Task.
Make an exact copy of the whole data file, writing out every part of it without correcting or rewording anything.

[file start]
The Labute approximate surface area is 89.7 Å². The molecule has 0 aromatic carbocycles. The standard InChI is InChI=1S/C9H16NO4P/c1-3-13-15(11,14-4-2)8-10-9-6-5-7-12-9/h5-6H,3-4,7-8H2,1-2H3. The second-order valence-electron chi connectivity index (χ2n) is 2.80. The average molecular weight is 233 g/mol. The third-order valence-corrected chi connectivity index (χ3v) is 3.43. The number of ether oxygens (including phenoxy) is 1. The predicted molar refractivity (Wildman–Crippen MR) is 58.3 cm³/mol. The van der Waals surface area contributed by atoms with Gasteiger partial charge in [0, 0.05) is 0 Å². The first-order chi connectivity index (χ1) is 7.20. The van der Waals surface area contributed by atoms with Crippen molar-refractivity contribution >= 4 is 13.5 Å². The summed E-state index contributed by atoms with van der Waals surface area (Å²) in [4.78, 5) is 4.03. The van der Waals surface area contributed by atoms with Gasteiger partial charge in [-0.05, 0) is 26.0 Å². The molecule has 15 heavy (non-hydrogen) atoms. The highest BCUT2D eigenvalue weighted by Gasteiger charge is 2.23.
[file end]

The Labute approximate surface area is 89.7 Å². The molecule has 0 aromatic carbocycles. The standard InChI is InChI=1S/C9H16NO4P/c1-3-13-15(11,14-4-2)8-10-9-6-5-7-12-9/h5-6H,3-4,7-8H2,1-2H3. The second-order valence-electron chi connectivity index (χ2n) is 2.80. The average molecular weight is 233 g/mol. The third-order valence-corrected chi connectivity index (χ3v) is 3.43. The number of ether oxygens (including phenoxy) is 1. The predicted molar refractivity (Wildman–Crippen MR) is 58.3 cm³/mol. The van der Waals surface area contributed by atoms with Gasteiger partial charge in [0, 0.05) is 0 Å². The first-order chi connectivity index (χ1) is 7.20. The van der Waals surface area contributed by atoms with Crippen molar-refractivity contribution >= 4 is 13.5 Å². The summed E-state index contributed by atoms with van der Waals surface area (Å²) in [4.78, 5) is 4.03. The van der Waals surface area contributed by atoms with Gasteiger partial charge in [-0.05, 0) is 26.0 Å². The molecule has 15 heavy (non-hydrogen) atoms. The highest BCUT2D eigenvalue weighted by Gasteiger charge is 2.23.